Cretonne is a light-weight single cloth, all cotton fabric, weighing from 2 to 5 ounces per yard, and composed of yarns ranging from l-40s to l-20s in the warp and 1--20s to 1-7s in the filling. It is usually woven with either the plain weave 1/1, 2/2, twill 45 degree, or a fancy effect resembling a granite weave, such as is used as a foundation weave in dress goods. The-fabric is woven with either an all bleached or gray cotton warp and filling, the patterns being fancy stripes and all over floral effects printed in bright colors upon one side of the goods. This gives the printed or face side of the fabric somewhat of the appearance of an elaborately figured jac-quard design. Those colors found most effective for this purpose are bright and medium shades of red, blue, green, yellow, etc, and a good jet black. Used for draperies and upholstery.
The various grades are used for couch covers, draperies, lambrequins, and confortables or bed quilts.
In 1640, a weaver of Vimoutiers, a smalltown in French Normandy, Paul Creton invents a new fabric made of hemp and flax : the "Cretonne". (more information about Vimoutiers here)
Carding and Spinning Particulars.
The division of mills making cretonnes would be the second (or those mills equipped with machinery for making yarns the counts of which vary from 20 to 80s). The counts of yarn used for cretonne vary from l-20s to l-40s warp and from 1-7s to 1-20s filling, according to the quality of cretonne required. In speaking of the second division of mills we do not mean to say that the count of yarn is always within these limits, but that When buying machinery, the specifications for the different machines are made out according to whether the machines are to use low, medium or a fine grade of raw stock. Of course, It often happens that yarns of a lower count or of a higher count are made on this machinery, but the great bulk of the yarns turned off are within the limits. For example, take cretonne: All grades of cretonne may be made in the same mill, although the count of the yarn varies from 7s to 40s,or in some cases even a finer yarn than this is used.
THE FIGURED PATTERN to be produced upon the cloth has been engraved upon bronze rollers, which have been set tip in the printing machine. The colors are fed auto-matieally to the rollers, which, in revolving, register the colors upon the face of the cloth, as it passes between them.
The cloth is then dried by being run through heated rollers or drums, and the fabric is then rea:!y to be folded into suitable lengths to be packed and shipped.
Reed, 900 minus 30 1-3 inches minus 2 ends per dent, 52 ends per inch finished,40 picks per inch finished, equals 50 ends in reed, 38 picks in loom, 10 per cent take-up in weaving.
The laps are doubled at the finisher picker four into one, the cut roving being mixed in at this point in the proportion of three laps of raw stock to one of bobbin waste. The speed of the beater should be about 1,450 revolutions per minute with a fan speed of 1,100 revolutions per minute. This gives the cotton passing through about 42 beats per inch. See that the grid bars under the beaters are properly set. The total weight of the lap at the frontshould be 39 pounds for the shorter staple cotton and 35 pounds for the longer.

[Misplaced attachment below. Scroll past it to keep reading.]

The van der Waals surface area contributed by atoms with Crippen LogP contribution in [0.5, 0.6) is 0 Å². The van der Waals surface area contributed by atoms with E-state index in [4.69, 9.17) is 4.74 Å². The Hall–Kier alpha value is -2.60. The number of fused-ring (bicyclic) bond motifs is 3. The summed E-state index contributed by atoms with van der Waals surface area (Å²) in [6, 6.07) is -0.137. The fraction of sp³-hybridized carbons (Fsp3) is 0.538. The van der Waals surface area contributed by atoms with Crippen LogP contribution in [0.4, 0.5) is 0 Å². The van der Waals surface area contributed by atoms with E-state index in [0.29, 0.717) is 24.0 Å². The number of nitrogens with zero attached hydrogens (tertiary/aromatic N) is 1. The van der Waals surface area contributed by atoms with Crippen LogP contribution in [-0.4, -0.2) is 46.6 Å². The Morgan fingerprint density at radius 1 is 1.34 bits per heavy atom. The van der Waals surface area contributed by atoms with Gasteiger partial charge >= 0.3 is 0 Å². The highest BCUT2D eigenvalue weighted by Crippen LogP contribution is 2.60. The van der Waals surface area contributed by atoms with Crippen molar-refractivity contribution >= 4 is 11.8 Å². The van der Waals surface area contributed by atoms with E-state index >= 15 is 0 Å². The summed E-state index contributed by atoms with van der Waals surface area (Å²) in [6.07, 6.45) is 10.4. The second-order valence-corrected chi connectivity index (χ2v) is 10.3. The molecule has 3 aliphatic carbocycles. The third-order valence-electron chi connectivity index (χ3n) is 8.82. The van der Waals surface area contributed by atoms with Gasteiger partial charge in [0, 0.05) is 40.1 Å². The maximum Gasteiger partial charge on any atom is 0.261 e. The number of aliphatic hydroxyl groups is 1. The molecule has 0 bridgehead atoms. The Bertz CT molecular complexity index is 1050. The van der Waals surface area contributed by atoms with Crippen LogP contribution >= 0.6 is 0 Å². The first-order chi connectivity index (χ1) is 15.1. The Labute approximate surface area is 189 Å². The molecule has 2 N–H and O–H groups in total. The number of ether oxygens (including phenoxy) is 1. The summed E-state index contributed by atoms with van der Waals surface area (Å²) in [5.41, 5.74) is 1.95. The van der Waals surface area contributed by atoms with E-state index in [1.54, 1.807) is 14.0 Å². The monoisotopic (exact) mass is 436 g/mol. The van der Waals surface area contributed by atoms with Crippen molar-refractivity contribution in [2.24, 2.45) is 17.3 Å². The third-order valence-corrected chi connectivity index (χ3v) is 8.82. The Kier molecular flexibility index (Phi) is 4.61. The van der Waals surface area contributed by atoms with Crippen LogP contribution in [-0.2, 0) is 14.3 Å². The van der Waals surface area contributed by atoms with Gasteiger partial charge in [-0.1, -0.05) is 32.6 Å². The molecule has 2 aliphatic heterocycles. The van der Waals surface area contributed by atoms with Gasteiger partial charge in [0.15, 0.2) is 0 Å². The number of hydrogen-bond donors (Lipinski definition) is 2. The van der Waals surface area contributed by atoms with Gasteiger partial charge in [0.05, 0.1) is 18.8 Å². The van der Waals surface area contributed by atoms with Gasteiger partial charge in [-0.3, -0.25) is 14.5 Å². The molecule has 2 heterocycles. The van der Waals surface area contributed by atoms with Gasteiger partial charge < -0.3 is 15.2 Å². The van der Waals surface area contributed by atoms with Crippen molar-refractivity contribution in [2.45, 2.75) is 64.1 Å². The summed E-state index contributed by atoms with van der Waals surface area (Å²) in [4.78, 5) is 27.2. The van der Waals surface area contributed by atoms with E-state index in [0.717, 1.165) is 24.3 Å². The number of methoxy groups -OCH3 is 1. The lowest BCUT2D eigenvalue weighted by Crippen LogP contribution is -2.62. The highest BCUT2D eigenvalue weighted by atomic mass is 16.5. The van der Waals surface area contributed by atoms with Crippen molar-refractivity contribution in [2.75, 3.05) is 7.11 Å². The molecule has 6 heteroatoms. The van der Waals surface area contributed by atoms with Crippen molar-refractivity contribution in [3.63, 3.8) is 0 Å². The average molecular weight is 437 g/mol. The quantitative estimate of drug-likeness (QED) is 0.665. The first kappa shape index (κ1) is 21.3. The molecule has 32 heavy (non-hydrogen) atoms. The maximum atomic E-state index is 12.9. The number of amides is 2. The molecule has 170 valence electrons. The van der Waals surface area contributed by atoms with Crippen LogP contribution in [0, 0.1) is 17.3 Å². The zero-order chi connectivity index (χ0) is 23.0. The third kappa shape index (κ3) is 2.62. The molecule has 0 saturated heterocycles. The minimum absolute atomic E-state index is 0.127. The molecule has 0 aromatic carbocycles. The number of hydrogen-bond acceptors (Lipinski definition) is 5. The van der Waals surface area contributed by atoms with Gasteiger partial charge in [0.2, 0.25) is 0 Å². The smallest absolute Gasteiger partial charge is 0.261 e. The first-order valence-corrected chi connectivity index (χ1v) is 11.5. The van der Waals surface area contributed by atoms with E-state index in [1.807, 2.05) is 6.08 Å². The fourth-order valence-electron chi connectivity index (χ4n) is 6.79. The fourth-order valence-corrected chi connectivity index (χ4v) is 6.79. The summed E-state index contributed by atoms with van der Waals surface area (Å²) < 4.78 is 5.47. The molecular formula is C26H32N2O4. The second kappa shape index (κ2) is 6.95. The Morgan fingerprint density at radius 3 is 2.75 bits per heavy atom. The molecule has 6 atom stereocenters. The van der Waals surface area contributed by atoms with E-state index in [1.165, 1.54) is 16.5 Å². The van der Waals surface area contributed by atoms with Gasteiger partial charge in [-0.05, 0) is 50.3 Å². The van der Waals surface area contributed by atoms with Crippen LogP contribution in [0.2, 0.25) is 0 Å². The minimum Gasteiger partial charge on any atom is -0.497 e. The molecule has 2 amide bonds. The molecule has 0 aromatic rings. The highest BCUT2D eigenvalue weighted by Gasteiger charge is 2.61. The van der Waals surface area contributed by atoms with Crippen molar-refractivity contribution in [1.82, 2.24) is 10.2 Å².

Keep the picker room clean and always calculate to have enough laps of each kind of cotton ahead so that if breakdowns occur the cards will not be stopped for want of laps. The draft of the finisher picker is about 3. The cards should be set as before described in a previous lesson, except that the feed plate should be set to the licker-in, according to the length of the staple.
Cards should be stripped three times a day and ground at least once a month. The wire fillet should be made of 34 wire (or 110s English count) for cylinder and 35 (or 120s English count) for. doffer and flats. Use 'as large a doffer as possible, say 26 inches at least. The draft of the card should be about 100 for both stocks. The weight of the sliver at the front of the card should be about 65 grains. The production should be 825 pounds for the shorter staple and 600 pounds for the longer one for a week of 60 hours. The card sliver is next put through three processes of drawing frames. A few of the more particular points to look out for are, scour the frames at least once a month, keep your leather top rolls in perfect condition and well oiled and barnished.
See that all knock-off motions are in working order to prevent single and double; keep the weight of your sliver uniform by sizing it at least twice a day and three times a day for fine yarns, doubling six into one at all frames. The weight of the sliver at the finisher drawing should be about 70 grains per yard. The drawing sliver is drawn into .50 hank roving at the slubber, the standard twist being found by multiplying the square root of hank by 1. The roving for the 20s yarn goes through two processes of fly frames.the hank at the first intermediate being 2 and at the second 5 hank. The 40s yarn roving is put through three processes, the hank roving at each process being as follows: first, 1.50; second, 3.50 and third, 9 to 9.50 hank, the doublings at all frames being two into one.
The sliver is then passed to the spinning room. In case the filling yarn is spun on a ring frame the following would be good particulars for the frame spinning 20s: Gauge of frame, 2% inches; diameter of ring, V/2 inches; length of traverse, 6V2 inches; speed of spindle, 7,300 revolutions per minute; twist per inch, 14.50; and for a warp frame spinning 40s: gauge of frame, 2% inches; diameter of ring, 1% inches; length of traverse, 6% inches; twist, 28.45. The warp yarn is then spooled, warped and run through a slasher.